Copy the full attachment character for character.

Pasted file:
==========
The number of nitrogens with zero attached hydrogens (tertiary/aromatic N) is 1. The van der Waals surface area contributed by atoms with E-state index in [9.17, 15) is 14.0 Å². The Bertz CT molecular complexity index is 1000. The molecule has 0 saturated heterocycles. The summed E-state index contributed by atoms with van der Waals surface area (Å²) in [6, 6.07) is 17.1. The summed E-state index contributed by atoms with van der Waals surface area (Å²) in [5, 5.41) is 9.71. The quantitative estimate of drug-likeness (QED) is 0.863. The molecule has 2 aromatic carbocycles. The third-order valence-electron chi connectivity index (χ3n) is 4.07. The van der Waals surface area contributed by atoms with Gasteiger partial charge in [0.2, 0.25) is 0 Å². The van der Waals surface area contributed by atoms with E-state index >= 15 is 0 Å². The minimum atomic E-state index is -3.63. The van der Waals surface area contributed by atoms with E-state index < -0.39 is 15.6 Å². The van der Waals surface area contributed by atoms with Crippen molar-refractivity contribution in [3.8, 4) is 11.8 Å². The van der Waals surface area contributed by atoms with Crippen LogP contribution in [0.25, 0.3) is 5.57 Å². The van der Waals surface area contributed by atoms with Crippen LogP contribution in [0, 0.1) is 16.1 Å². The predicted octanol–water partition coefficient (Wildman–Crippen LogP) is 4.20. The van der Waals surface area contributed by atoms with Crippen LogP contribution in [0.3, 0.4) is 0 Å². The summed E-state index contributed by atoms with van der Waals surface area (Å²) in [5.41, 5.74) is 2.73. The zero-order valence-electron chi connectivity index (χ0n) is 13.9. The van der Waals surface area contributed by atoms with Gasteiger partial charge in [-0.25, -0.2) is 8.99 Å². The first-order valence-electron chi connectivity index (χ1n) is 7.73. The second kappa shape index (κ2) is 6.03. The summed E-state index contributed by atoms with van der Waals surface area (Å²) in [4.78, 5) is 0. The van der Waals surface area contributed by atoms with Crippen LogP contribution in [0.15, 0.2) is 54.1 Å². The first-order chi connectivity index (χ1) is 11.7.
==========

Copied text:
The number of nitrogens with zero attached hydrogens (tertiary/aromatic N) is 1. The van der Waals surface area contributed by atoms with E-state index in [9.17, 15) is 14.0 Å². The Bertz CT molecular complexity index is 1000. The molecule has 0 saturated heterocycles. The summed E-state index contributed by atoms with van der Waals surface area (Å²) in [6, 6.07) is 17.1. The summed E-state index contributed by atoms with van der Waals surface area (Å²) in [5, 5.41) is 9.71. The quantitative estimate of drug-likeness (QED) is 0.863. The molecule has 2 aromatic carbocycles. The third-order valence-electron chi connectivity index (χ3n) is 4.07. The van der Waals surface area contributed by atoms with Gasteiger partial charge in [0.2, 0.25) is 0 Å². The van der Waals surface area contributed by atoms with E-state index >= 15 is 0 Å². The minimum atomic E-state index is -3.63. The van der Waals surface area contributed by atoms with E-state index < -0.39 is 15.6 Å². The van der Waals surface area contributed by atoms with Crippen molar-refractivity contribution in [3.8, 4) is 11.8 Å². The van der Waals surface area contributed by atoms with Crippen LogP contribution in [0.25, 0.3) is 5.57 Å². The van der Waals surface area contributed by atoms with Crippen LogP contribution in [0, 0.1) is 16.1 Å². The predicted octanol–water partition coefficient (Wildman–Crippen LogP) is 4.20. The van der Waals surface area contributed by atoms with Crippen LogP contribution in [0.3, 0.4) is 0 Å². The summed E-state index contributed by atoms with van der Waals surface area (Å²) in [5.41, 5.74) is 2.73. The zero-order valence-electron chi connectivity index (χ0n) is 13.9. The van der Waals surface area contributed by atoms with Gasteiger partial charge in [-0.25, -0.2) is 8.99 Å². The first-order valence-electron chi connectivity index (χ1n) is 7.73. The second kappa shape index (κ2) is 6.03. The summed E-state index contributed by atoms with van der Waals surface area (Å²) in [4.78, 5) is 0. The van der Waals surface area contributed by atoms with Crippen LogP contribution in [0.15, 0.2) is 54.1 Å². The first-order chi connectivity index (χ1) is 11.7.